Why is the Labour Party dragging its heels on nuclear disarmament?

Corbyn just won a prize for peace activism - so why is the Labour Party still committed to renewing trident? Lily Sheehan investigates.

December 13, 2017 · 6 min read
Jeremy Corbyn speaking at an anti-drones rally.

Jeremy Corbyn was recently awarded the Sean MacBride Peace Prize by the International Peace Bureau for his ‘sustained and powerful political work for disarmament and peace.’ The Bureau commended his work with the the Campaign for Nuclear Disarmament and the Stop the War Coalition.’ Fitting, seeing as the leader of the opposition cut his teeth in anti-imperialist and anti-war organising. But with Corbyn at the helm, it remains puzzling why those commitments haven’t translated into policy priorities. Labour continue to support the wasting of £205 billion on Trident replacement. So why isn’t the peace movement, a cause very close to Corbyn’s heart, getting a look-in? How can we ensure that such an important cause receives the recognition it deserves?

Having joined the Campaign for Nuclear Disarmament as a schoolboy in 1966, Corbyn became both Vice-Chair of the CND and Chair of the Stop the War Coalition during his time as a backbencher. Gaining a reputation for his activism, he became Labour’s most rebellious Member of Parliament from 1997 to 2010, defying the party whip a staggering 428 times. Meanwhile, the establishment Labour Party did not share his passion for peace. With New Labour not wanting to rock the boat, the party decided to take the same side as their Conservative opponents and support the destruction of lives through support of the Iraq War and nuclear weapons. Former Shadow Cabinet Minister Tristram Hunt called the Stop the War Coalition ‘a really disreputable organisation’, whilst MP Caroline Flint said that the organisation were ‘not Labour’s friends’.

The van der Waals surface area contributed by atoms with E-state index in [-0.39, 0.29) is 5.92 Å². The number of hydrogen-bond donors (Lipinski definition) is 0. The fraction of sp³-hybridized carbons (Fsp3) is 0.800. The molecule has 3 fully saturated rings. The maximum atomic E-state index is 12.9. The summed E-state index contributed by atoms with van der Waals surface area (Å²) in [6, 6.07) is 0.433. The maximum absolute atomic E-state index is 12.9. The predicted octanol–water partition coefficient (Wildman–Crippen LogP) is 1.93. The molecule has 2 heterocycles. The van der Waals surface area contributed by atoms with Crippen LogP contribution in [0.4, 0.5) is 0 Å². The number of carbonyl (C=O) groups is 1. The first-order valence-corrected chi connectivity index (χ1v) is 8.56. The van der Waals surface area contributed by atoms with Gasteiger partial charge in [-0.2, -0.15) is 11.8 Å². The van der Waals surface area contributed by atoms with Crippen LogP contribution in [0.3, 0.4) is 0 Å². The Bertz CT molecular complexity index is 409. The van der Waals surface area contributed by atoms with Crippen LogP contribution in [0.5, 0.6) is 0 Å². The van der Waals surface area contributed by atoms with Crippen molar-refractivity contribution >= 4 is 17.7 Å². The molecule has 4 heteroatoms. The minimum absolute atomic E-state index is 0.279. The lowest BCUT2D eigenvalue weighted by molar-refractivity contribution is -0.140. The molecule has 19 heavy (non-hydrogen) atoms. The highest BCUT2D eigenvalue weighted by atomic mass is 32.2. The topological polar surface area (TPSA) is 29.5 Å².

One might assume that, despite such a difference in opinion fracturing the party, a massive overhaul would take place after Corbyn’s meteoric rise to power. But, bogged down by internal conflicts and lacking support, Corbyn was unable to tackle such a huge problem. In their 2017 General Election manifesto, Labour supported the renewal of the Trident fleet, under the apparent constraints of the Nuclear Non-Proliferation Treaty.

Corbyn has made no secret of his opposition to this stance, and it was one of the key issues of this year’s General Election. On a Question Time election special in May, audience member Adam Murgatroyd told the Labour leader that he was concerned about his anti-’first strike’ stance. This rabidly militaristic attitude, was rife in this particular audience. His competence as a politician seemingly lived and died on whether or not he would commit to murdering millions of people and sparking a possible nuclear holocaust. The reigning illogic was that only a fool unfit for office would want to avoid such a fate.

Even in our turbulent world, it is difficult to imagine a situation where Britain would come under ‘imminent threat’, with all other avenues of resolution exhausted. This overdramatic, faux-heroic attitude is holding the anti-nuclear discussion back and endangering us all. As another Question Time audience member said: why are Britons ‘so obsessed with murdering millions of people?’